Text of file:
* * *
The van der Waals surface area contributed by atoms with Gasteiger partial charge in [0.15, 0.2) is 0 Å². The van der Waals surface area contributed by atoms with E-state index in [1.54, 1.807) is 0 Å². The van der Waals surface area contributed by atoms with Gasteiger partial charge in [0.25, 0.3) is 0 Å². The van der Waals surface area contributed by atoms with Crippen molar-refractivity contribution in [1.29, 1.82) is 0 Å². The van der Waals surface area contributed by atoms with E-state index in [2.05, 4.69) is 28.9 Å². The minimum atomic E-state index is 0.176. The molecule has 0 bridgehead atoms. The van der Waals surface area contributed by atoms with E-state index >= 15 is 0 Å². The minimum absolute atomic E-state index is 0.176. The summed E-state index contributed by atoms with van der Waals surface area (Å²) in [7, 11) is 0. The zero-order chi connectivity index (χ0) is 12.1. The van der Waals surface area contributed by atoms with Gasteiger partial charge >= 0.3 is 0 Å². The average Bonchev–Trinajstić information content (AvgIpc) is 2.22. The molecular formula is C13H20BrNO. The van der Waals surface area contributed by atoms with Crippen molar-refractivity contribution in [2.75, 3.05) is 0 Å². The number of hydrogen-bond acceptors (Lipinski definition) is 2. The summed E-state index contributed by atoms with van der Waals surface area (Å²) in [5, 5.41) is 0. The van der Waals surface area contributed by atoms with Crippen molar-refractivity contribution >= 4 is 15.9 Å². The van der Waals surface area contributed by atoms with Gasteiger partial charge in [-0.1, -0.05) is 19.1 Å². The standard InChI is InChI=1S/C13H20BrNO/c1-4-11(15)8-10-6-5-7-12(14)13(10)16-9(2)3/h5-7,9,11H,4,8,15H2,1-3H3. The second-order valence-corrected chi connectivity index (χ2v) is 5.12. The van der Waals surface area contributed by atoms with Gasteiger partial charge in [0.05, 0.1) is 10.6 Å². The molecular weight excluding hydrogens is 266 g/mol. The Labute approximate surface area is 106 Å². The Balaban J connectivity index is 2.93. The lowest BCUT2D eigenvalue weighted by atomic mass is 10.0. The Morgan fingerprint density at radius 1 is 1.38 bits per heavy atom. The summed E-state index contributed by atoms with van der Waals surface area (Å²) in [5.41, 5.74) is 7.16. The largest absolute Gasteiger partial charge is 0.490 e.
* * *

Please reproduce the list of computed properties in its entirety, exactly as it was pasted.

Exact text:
The van der Waals surface area contributed by atoms with Gasteiger partial charge in [0.15, 0.2) is 0 Å². The van der Waals surface area contributed by atoms with E-state index in [1.54, 1.807) is 0 Å². The van der Waals surface area contributed by atoms with Gasteiger partial charge in [0.25, 0.3) is 0 Å². The van der Waals surface area contributed by atoms with Crippen molar-refractivity contribution in [1.29, 1.82) is 0 Å². The van der Waals surface area contributed by atoms with E-state index in [2.05, 4.69) is 28.9 Å². The minimum atomic E-state index is 0.176. The molecule has 0 bridgehead atoms. The van der Waals surface area contributed by atoms with E-state index >= 15 is 0 Å². The minimum absolute atomic E-state index is 0.176. The summed E-state index contributed by atoms with van der Waals surface area (Å²) in [7, 11) is 0. The zero-order chi connectivity index (χ0) is 12.1. The van der Waals surface area contributed by atoms with Gasteiger partial charge >= 0.3 is 0 Å². The average Bonchev–Trinajstić information content (AvgIpc) is 2.22. The molecular formula is C13H20BrNO. The van der Waals surface area contributed by atoms with Crippen molar-refractivity contribution in [2.75, 3.05) is 0 Å². The number of hydrogen-bond acceptors (Lipinski definition) is 2. The summed E-state index contributed by atoms with van der Waals surface area (Å²) in [5, 5.41) is 0. The van der Waals surface area contributed by atoms with Crippen molar-refractivity contribution >= 4 is 15.9 Å². The van der Waals surface area contributed by atoms with Gasteiger partial charge in [-0.1, -0.05) is 19.1 Å². The standard InChI is InChI=1S/C13H20BrNO/c1-4-11(15)8-10-6-5-7-12(14)13(10)16-9(2)3/h5-7,9,11H,4,8,15H2,1-3H3. The second-order valence-corrected chi connectivity index (χ2v) is 5.12. The van der Waals surface area contributed by atoms with Gasteiger partial charge in [0.05, 0.1) is 10.6 Å². The molecular weight excluding hydrogens is 266 g/mol. The Labute approximate surface area is 106 Å². The Balaban J connectivity index is 2.93. The lowest BCUT2D eigenvalue weighted by atomic mass is 10.0. The Morgan fingerprint density at radius 1 is 1.38 bits per heavy atom. The summed E-state index contributed by atoms with van der Waals surface area (Å²) in [5.41, 5.74) is 7.16. The largest absolute Gasteiger partial charge is 0.490 e.